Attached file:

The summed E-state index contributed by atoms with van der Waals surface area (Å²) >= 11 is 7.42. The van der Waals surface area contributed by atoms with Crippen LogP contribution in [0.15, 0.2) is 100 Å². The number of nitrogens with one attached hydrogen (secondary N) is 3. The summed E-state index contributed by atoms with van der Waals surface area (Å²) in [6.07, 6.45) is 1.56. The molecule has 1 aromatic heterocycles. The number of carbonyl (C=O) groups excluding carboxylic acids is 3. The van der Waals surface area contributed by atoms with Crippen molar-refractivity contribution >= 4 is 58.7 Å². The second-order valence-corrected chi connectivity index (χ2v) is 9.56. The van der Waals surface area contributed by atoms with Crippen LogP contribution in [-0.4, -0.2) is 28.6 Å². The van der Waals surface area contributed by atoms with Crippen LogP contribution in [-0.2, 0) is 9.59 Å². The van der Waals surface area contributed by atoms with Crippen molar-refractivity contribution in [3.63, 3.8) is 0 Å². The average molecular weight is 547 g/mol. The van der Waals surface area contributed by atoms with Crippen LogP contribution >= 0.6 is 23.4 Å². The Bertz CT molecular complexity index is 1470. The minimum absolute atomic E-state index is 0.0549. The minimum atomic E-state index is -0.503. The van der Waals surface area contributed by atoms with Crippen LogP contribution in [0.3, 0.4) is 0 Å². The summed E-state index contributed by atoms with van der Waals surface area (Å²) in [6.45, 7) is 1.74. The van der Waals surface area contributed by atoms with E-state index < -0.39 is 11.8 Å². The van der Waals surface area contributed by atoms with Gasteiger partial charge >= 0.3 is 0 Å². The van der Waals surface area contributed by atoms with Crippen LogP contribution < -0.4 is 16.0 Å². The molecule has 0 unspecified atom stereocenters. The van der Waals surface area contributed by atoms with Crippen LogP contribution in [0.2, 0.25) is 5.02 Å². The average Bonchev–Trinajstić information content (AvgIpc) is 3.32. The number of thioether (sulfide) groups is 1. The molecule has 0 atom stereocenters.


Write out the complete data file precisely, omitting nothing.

The summed E-state index contributed by atoms with van der Waals surface area (Å²) >= 11 is 7.42. The van der Waals surface area contributed by atoms with Crippen LogP contribution in [0.15, 0.2) is 100 Å². The number of nitrogens with one attached hydrogen (secondary N) is 3. The summed E-state index contributed by atoms with van der Waals surface area (Å²) in [6.07, 6.45) is 1.56. The molecule has 1 aromatic heterocycles. The number of carbonyl (C=O) groups excluding carboxylic acids is 3. The van der Waals surface area contributed by atoms with Crippen molar-refractivity contribution >= 4 is 58.7 Å². The second-order valence-corrected chi connectivity index (χ2v) is 9.56. The van der Waals surface area contributed by atoms with Crippen LogP contribution in [-0.4, -0.2) is 28.6 Å². The van der Waals surface area contributed by atoms with Crippen LogP contribution in [-0.2, 0) is 9.59 Å². The van der Waals surface area contributed by atoms with Crippen molar-refractivity contribution in [3.63, 3.8) is 0 Å². The average molecular weight is 547 g/mol. The van der Waals surface area contributed by atoms with Crippen LogP contribution >= 0.6 is 23.4 Å². The Bertz CT molecular complexity index is 1470. The minimum absolute atomic E-state index is 0.0549. The minimum atomic E-state index is -0.503. The van der Waals surface area contributed by atoms with Crippen LogP contribution in [0.3, 0.4) is 0 Å². The summed E-state index contributed by atoms with van der Waals surface area (Å²) in [6.45, 7) is 1.74. The van der Waals surface area contributed by atoms with E-state index < -0.39 is 11.8 Å². The van der Waals surface area contributed by atoms with Gasteiger partial charge >= 0.3 is 0 Å². The van der Waals surface area contributed by atoms with Crippen LogP contribution < -0.4 is 16.0 Å². The molecule has 0 unspecified atom stereocenters. The van der Waals surface area contributed by atoms with Crippen LogP contribution in [0.2, 0.25) is 5.02 Å². The average Bonchev–Trinajstić information content (AvgIpc) is 3.32. The number of thioether (sulfide) groups is 1. The molecule has 0 atom stereocenters.